Let's clear up the terminology first:
A trench, as @bon has described in their answer, is formed where tectonic plates move towards each other and one of the plates is subducted under the other. @bon has also provided an illuminating illustration. The German term for an oceanic trench is Tiefseerinne (literally "deep sea groove").
rift-valley or graben
A graben or rift valley is formed where tectonic plates move away from each other and part of the broken crust sinks. The illustration below is from Wikipedia. The German term for a graben is Graben (literally "trench").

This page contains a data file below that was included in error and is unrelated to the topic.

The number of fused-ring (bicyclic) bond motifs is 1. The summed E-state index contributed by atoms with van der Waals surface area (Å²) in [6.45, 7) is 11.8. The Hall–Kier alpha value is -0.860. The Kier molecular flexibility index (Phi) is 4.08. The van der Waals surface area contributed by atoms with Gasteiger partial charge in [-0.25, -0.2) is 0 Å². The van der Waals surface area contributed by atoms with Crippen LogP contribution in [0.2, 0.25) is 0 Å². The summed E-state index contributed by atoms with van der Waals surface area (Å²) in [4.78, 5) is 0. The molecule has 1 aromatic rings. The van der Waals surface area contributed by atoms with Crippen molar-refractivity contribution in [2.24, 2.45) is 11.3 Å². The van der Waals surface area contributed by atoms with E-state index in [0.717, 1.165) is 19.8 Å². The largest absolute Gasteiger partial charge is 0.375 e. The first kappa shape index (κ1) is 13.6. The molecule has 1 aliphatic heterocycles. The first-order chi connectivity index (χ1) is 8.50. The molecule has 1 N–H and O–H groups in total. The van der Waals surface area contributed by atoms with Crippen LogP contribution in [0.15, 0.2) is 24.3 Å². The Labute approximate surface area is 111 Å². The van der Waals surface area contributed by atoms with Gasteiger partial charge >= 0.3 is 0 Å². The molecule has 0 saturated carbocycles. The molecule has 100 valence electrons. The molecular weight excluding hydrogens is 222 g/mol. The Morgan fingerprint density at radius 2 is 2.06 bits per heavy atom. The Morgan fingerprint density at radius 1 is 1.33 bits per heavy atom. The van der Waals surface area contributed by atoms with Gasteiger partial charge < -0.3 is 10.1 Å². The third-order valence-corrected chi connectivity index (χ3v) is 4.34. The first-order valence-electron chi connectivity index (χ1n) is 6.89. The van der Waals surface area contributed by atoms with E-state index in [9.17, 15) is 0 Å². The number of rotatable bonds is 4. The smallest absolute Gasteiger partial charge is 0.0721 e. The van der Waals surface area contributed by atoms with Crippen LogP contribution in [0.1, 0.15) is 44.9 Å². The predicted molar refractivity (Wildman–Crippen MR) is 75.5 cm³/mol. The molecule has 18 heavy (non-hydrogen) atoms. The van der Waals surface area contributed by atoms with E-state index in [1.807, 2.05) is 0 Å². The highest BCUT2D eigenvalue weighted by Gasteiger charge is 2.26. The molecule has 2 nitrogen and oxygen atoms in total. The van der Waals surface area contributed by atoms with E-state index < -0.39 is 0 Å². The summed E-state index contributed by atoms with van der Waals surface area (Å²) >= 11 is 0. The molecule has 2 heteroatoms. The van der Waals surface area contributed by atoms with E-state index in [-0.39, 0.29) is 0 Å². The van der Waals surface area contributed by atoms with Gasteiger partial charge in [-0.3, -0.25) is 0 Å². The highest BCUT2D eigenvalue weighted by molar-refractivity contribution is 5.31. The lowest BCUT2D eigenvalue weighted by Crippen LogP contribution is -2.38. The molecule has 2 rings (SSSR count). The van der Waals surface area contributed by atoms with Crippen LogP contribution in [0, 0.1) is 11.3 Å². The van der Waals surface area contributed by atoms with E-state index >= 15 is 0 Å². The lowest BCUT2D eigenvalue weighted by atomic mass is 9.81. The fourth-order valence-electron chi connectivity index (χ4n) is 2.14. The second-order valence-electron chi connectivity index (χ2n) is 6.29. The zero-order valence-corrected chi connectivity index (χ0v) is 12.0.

Now that we know the terminology, we can look at the Mid-Atlantic Ridge.
The Mid-Atlantic Ridge has been created by seafloor spreading: the plates drift apart and the rift is filled with magma from below. The resulting new crust is warmer than the older material surrounding it and therefore has higher buoyancy: it floats more easily and rests higher on the magma below, forming a ridge in relation to the colder, older, more heavy material around it.
You can see this beautifully in the second illustration that @bon has provided: The crust is not thicker under the rift, rather it floats up.
So the ridge is a ridge, not a trench, but the rift valley along its length is not a trench either, but a graben: it has been formed by tectonic plates moving away from each other and parts of the separating ridge breaking off its edge and sinking into the rift.